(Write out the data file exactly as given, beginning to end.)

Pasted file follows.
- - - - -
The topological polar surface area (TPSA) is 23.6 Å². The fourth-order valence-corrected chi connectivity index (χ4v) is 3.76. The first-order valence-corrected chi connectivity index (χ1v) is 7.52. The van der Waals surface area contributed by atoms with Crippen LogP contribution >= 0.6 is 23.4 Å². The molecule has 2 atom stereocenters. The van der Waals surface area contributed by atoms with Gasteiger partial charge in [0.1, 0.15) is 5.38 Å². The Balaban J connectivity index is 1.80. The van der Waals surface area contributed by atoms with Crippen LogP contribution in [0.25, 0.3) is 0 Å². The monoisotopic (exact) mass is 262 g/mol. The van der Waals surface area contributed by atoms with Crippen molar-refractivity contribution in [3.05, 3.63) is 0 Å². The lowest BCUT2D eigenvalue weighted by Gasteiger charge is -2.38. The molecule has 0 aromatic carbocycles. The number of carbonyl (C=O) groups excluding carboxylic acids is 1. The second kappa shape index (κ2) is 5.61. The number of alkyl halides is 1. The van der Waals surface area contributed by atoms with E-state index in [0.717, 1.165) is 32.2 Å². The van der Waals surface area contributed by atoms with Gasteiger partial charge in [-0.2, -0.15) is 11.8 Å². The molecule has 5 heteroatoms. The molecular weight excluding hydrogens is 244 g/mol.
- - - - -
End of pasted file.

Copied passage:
The topological polar surface area (TPSA) is 23.6 Å². The fourth-order valence-corrected chi connectivity index (χ4v) is 3.76. The first-order valence-corrected chi connectivity index (χ1v) is 7.52. The van der Waals surface area contributed by atoms with Crippen LogP contribution >= 0.6 is 23.4 Å². The molecule has 2 atom stereocenters. The van der Waals surface area contributed by atoms with Gasteiger partial charge in [0.1, 0.15) is 5.38 Å². The Balaban J connectivity index is 1.80. The van der Waals surface area contributed by atoms with Crippen LogP contribution in [0.25, 0.3) is 0 Å². The monoisotopic (exact) mass is 262 g/mol. The van der Waals surface area contributed by atoms with Crippen molar-refractivity contribution in [3.05, 3.63) is 0 Å². The lowest BCUT2D eigenvalue weighted by Gasteiger charge is -2.38. The molecule has 0 aromatic carbocycles. The number of carbonyl (C=O) groups excluding carboxylic acids is 1. The second kappa shape index (κ2) is 5.61. The number of alkyl halides is 1. The van der Waals surface area contributed by atoms with E-state index in [0.717, 1.165) is 32.2 Å². The van der Waals surface area contributed by atoms with Gasteiger partial charge in [-0.2, -0.15) is 11.8 Å². The molecule has 5 heteroatoms. The molecular weight excluding hydrogens is 244 g/mol.